Becoming a bit of a crawler lately. Getting down isn't too hard, but age shows in the creaky rising. And there are certain mounds of material best avoided. But those same mounds come in handy, as above for Australasian Pipit (Anthus novaeseelandiae).
Plenty of the same in dusty territory of Willie Wagtail (Rhipidura leucophrys), another local at Mungalla Station.
As also is this Australian Bustard (Ardeotis australis), in a greener part of the station.
Want to identify Little Egret (Egretta garzetta)? Easy. Look for the black bill. Unless, as above, the bird is new-fledged.
And yellow under the feet. Good luck with that one. Impossible to be sure of such a colour even when the bird does its best to help, as today at Orient Station.
Another uncommon sight at the station, two days ago, more than 30 Australian Pratincole (Stiltia isabella) feeding beside and in shallows receding after the final act of this season's Wet. Today, only two Pratincoles to be seen.
Sighted this Amethyst Python (Morelia amethistina) three days ago near one of the kingfisher haunts in Tyto Wetlands.
Yesterday found the snake still digesting big meal (large lump at top of image) and still in quiet sunlit patch of blady grass. Then noticed significant injury: large blade of bark sticking out of jagged tear in flank.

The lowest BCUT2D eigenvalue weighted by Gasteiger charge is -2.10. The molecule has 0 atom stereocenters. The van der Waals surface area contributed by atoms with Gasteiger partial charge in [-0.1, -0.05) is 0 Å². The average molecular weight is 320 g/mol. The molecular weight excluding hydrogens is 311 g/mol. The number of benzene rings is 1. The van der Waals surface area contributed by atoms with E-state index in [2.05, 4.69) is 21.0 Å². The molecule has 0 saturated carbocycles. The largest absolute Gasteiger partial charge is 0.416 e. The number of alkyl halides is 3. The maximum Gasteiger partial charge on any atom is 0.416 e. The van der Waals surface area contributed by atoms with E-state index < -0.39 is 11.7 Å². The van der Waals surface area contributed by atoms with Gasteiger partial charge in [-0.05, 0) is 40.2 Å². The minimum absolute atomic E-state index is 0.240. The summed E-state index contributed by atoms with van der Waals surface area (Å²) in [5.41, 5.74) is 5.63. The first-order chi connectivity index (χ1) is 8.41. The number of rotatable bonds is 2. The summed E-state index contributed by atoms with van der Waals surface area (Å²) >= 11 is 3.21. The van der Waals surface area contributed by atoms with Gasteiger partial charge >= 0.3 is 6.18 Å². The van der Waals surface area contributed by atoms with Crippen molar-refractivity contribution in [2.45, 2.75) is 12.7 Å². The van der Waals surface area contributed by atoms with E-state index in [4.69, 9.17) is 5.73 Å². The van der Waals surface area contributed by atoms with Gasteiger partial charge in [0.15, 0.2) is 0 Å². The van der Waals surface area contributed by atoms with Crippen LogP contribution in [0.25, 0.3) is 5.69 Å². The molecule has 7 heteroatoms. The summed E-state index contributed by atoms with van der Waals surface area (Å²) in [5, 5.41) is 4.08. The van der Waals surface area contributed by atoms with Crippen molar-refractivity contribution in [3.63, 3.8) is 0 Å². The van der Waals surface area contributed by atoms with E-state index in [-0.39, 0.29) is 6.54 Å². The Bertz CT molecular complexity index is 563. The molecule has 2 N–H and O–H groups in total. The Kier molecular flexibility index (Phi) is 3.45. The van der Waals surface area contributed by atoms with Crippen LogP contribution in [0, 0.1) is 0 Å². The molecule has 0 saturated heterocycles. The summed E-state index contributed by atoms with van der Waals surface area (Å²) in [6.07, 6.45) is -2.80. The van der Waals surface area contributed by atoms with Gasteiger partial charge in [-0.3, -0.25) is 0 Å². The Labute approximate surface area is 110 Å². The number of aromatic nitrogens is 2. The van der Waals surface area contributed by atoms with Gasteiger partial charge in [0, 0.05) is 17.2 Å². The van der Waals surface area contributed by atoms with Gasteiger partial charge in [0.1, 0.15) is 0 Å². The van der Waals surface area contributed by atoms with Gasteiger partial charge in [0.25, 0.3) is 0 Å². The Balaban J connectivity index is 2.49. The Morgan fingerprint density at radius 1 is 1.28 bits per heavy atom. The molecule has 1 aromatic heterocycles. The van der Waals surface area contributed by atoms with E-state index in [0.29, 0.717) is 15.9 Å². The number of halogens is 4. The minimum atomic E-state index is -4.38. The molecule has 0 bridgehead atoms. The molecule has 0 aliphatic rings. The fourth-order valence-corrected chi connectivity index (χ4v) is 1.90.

Picked back half of snake up, pulled bark free and released patient to glide off into the grass. With luck the wound will heal. Note insect life: putative maggots just above torn flesh, and insect (first image) near eye.
And here's the Azure Kingfisher (Ceyx azureus) I've been chasing. No flies on this one.
When you want them to fly they won't, and when you want them to sit they don't.
Focussed on distant White-bellied Sea-Eagle (Haliaeetus leucogaster) in Tyto today with determined effort to get exposure spot on and then add 1.4x converter and see what changed. All locked up on tripod.
No reason for bird to take off, so of course it did.
Tried to follow by panning on ball and socket and failed miserably.
Had I been hand-holding camera and asking bird to fly there'd have been the standard 20-30 minutes of two lives on hold: and I always lose that game.
Seems timing of the wet spells this season has not been to benefit of Crimson Finch (Neochmia phaeton), though above maturing male looks to be coming along nicely.
Fewer young birds around Ingham and the juveniles are popping up in ones and twos rather than threes and fours to a family.
Better days for Australasian Pipit (Anthus novaeseelandiae), popping up in healthy numbers on grazing properties everywhere in the area.
One of the important soil inputs makes a top vantage point.
Among the reed beds at the Orient Station the other day, Brolga (Grus rubicunda) pair had been joined yesterday by more than 30 others stalking prey in the pasture. Probably be hundreds on the coastal stations soon.
Wash my face and brush my teeth? What am I, a clean freak? The shiny new skin's starting to come through. And I'll grow all the new teeth I need, thank you very much. A bit of gunky saliva never hurt anyone. Bugger off and leave me be.